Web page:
Stay informed with the latest COVID-19 data.
What's driving the virus to evolve, and what we can do about it
The spread of COVID-19 and concern about potentially more transmissible variants of the virus from the U.K. and South Africa, and possibly Japan, have scientists concerned about whether or not vaccines will hold up against these strains.
Angela Rasmussen, a virologist at Georgetown University's Center for Global Health Science and Security, told Quirks & Quarks host Bob McDonald she's not surprised to see more transmissible variants arise because viruses mutate all the time.
"Once more people are vaccinated, there will be potentially a selection pressure on the virus to evolve antigenically, meaning that we could see variants emerge that are more capable of evading immune responses induced by vaccination," said Rasmussen.
Mutations give the virus the ability to spread more easily. The U.K. variant contains 23 mutations and the South African variant has at least 21 mutations, with some overlap between the two.
"The South African variant does have a mutation that is associated with some antibody escape, but it doesn't appear that it's total," said Rasmussen.
The variants so far don't appear to make the virus more pathogenic, or likely to cause serious illness or death. But, Rasmussen cautions, occasionally a mutation can incidentally affect some aspect of the immune system that can result in more serious disease, as happened historically with some HIV strains.
As well, in one study yet to be peer-reviewed, scientists described a 45-year-old patient who — five months later — had been reinfected with a coronavirus variant that contained the mutation, and whose second infection was more severe.
NHL players realize not everyone is thrilled they're embarking on a new season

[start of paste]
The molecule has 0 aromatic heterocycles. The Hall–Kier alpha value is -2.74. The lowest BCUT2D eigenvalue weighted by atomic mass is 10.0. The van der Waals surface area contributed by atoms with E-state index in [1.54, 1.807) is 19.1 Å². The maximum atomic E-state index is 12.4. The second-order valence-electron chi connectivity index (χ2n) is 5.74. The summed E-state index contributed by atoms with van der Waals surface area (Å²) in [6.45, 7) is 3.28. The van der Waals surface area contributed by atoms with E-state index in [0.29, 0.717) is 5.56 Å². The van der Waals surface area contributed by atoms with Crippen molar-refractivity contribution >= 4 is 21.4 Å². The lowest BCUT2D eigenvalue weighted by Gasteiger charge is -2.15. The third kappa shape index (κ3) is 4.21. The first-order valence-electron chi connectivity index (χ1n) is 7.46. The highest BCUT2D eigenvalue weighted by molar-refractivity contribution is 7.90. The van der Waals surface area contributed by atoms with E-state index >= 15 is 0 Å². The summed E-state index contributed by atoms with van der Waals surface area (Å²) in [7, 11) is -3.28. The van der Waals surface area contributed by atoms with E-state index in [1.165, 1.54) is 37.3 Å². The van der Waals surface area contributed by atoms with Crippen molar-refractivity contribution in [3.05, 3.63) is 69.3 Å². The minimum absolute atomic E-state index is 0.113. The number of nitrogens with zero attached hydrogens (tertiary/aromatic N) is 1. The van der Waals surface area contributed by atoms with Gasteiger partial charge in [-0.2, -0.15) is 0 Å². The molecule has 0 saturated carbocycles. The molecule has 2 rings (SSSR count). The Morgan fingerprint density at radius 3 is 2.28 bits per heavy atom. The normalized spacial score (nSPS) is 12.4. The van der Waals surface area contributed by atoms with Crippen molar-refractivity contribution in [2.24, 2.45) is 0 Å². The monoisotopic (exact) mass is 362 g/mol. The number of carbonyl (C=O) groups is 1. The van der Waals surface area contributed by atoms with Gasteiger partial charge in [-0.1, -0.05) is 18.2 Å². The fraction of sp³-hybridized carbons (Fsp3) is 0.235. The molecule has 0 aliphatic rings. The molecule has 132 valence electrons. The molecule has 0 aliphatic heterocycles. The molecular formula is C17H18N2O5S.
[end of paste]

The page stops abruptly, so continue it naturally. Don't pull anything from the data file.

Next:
NHL players, most of them millionaires, will soon travel between provinces or states for games as the winter wave of the COVID-19 pandemic wreaks personal and financial havoc across North America, especially in the U.S., which is regularly seeing more than 3,000 deaths per day so far in 2011.
Edmonton Oilers superstar Connor McDavid, for one, is aware of the dichotomy. But he wants critics of the league's desire to begin a new season in current circumstances to know that it could bring some normalcy for fans in otherwise stressful times.
"It's unprecedented times," McDavid said. "We're not blind to understand that we're very lucky to be able to come into work to play the game that we love."
But, he said, "people are stuck at home and they need something to do."
The NHL pulled off the restart to its pandemic-delayed 2019-20 season in August and September thanks to tightly controlled bubbles that resulted in zero positive tests in Toronto and Edmonton. While the upcoming campaign will have plenty of measures in place, it's not the same level of protection.
"We are in the entertainment business, but it's a business, and money needs to be made," said Montreal Canadiens Brendan Gallagher. "Hopefully we can get through this thing and everyone can stay safe, but we have a job to do and we've been asked to do it. We're happy to oblige. "
There have been bumps early on in the effort to mount a regular season, something also seen in Major League Baseball and the NFL. The Vancouver Canucks cancelled practice on Sunday over a potential COVID-19 exposure, as have Columbus and Pittsburgh. More seriously, the Dallas Stars have a number of positive cases.
McDavid, who contracted COVID-19 a few months back, points out that players themselves are adding health risk to the usual injury concerns inherent in a typical season.
The NHL's shortened 56-game season is set to begin Wednesday.
Find out more about COVID-19
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With files from The Canadian Press